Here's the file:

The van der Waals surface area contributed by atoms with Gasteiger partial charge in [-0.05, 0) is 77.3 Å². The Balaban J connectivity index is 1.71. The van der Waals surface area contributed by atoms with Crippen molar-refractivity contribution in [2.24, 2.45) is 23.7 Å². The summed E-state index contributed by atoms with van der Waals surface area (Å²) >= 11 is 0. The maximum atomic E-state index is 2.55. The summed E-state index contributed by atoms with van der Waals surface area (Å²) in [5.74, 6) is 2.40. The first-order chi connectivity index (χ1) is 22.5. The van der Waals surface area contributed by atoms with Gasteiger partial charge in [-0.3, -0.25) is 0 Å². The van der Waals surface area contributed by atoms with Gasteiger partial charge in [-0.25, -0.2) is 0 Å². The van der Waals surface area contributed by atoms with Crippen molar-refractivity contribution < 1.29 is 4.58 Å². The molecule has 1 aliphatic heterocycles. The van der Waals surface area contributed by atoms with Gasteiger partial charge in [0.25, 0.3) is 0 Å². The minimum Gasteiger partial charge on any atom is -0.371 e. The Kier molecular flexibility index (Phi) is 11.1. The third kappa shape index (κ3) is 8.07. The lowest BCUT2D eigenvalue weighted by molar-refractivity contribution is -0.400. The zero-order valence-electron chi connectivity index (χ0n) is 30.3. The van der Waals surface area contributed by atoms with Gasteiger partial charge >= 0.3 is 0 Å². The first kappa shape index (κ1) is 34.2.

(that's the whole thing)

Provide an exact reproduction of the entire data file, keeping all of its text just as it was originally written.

The van der Waals surface area contributed by atoms with Gasteiger partial charge in [-0.05, 0) is 77.3 Å². The Balaban J connectivity index is 1.71. The van der Waals surface area contributed by atoms with Crippen molar-refractivity contribution in [2.24, 2.45) is 23.7 Å². The summed E-state index contributed by atoms with van der Waals surface area (Å²) >= 11 is 0. The maximum atomic E-state index is 2.55. The summed E-state index contributed by atoms with van der Waals surface area (Å²) in [5.74, 6) is 2.40. The first-order chi connectivity index (χ1) is 22.5. The van der Waals surface area contributed by atoms with Gasteiger partial charge in [-0.3, -0.25) is 0 Å². The van der Waals surface area contributed by atoms with Gasteiger partial charge in [-0.25, -0.2) is 0 Å². The van der Waals surface area contributed by atoms with Crippen molar-refractivity contribution < 1.29 is 4.58 Å². The molecule has 1 aliphatic heterocycles. The van der Waals surface area contributed by atoms with Gasteiger partial charge in [0.25, 0.3) is 0 Å². The minimum Gasteiger partial charge on any atom is -0.371 e. The Kier molecular flexibility index (Phi) is 11.1. The third kappa shape index (κ3) is 8.07. The lowest BCUT2D eigenvalue weighted by molar-refractivity contribution is -0.400. The zero-order valence-electron chi connectivity index (χ0n) is 30.3. The van der Waals surface area contributed by atoms with Gasteiger partial charge >= 0.3 is 0 Å². The first kappa shape index (κ1) is 34.2.